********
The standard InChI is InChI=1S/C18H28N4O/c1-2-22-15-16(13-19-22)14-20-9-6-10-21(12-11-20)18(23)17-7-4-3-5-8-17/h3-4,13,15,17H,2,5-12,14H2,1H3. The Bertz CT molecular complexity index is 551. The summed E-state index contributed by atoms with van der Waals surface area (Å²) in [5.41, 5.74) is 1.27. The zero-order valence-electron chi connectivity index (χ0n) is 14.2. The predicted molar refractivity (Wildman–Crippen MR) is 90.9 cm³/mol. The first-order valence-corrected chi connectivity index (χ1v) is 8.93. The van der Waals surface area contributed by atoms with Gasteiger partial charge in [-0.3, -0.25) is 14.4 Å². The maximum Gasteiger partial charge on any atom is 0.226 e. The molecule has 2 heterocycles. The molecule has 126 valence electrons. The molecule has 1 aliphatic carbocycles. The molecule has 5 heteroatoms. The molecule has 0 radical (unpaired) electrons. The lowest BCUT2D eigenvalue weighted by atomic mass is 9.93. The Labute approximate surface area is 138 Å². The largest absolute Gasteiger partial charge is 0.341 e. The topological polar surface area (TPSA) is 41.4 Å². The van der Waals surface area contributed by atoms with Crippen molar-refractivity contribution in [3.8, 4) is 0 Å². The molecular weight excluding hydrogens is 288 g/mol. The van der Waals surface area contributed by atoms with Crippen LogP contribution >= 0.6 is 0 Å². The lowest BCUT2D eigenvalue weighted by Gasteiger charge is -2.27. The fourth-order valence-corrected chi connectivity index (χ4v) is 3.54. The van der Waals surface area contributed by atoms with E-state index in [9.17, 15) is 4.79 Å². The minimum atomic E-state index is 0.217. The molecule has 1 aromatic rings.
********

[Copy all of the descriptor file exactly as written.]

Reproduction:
The standard InChI is InChI=1S/C18H28N4O/c1-2-22-15-16(13-19-22)14-20-9-6-10-21(12-11-20)18(23)17-7-4-3-5-8-17/h3-4,13,15,17H,2,5-12,14H2,1H3. The Bertz CT molecular complexity index is 551. The summed E-state index contributed by atoms with van der Waals surface area (Å²) in [5.41, 5.74) is 1.27. The zero-order valence-electron chi connectivity index (χ0n) is 14.2. The predicted molar refractivity (Wildman–Crippen MR) is 90.9 cm³/mol. The first-order valence-corrected chi connectivity index (χ1v) is 8.93. The van der Waals surface area contributed by atoms with Gasteiger partial charge in [-0.3, -0.25) is 14.4 Å². The maximum Gasteiger partial charge on any atom is 0.226 e. The molecule has 2 heterocycles. The molecule has 126 valence electrons. The molecule has 1 aliphatic carbocycles. The molecule has 5 heteroatoms. The molecule has 0 radical (unpaired) electrons. The lowest BCUT2D eigenvalue weighted by atomic mass is 9.93. The Labute approximate surface area is 138 Å². The largest absolute Gasteiger partial charge is 0.341 e. The topological polar surface area (TPSA) is 41.4 Å². The van der Waals surface area contributed by atoms with Crippen molar-refractivity contribution in [3.8, 4) is 0 Å². The molecular weight excluding hydrogens is 288 g/mol. The van der Waals surface area contributed by atoms with Crippen LogP contribution >= 0.6 is 0 Å². The lowest BCUT2D eigenvalue weighted by Gasteiger charge is -2.27. The fourth-order valence-corrected chi connectivity index (χ4v) is 3.54. The van der Waals surface area contributed by atoms with E-state index in [9.17, 15) is 4.79 Å². The minimum atomic E-state index is 0.217. The molecule has 1 aromatic rings.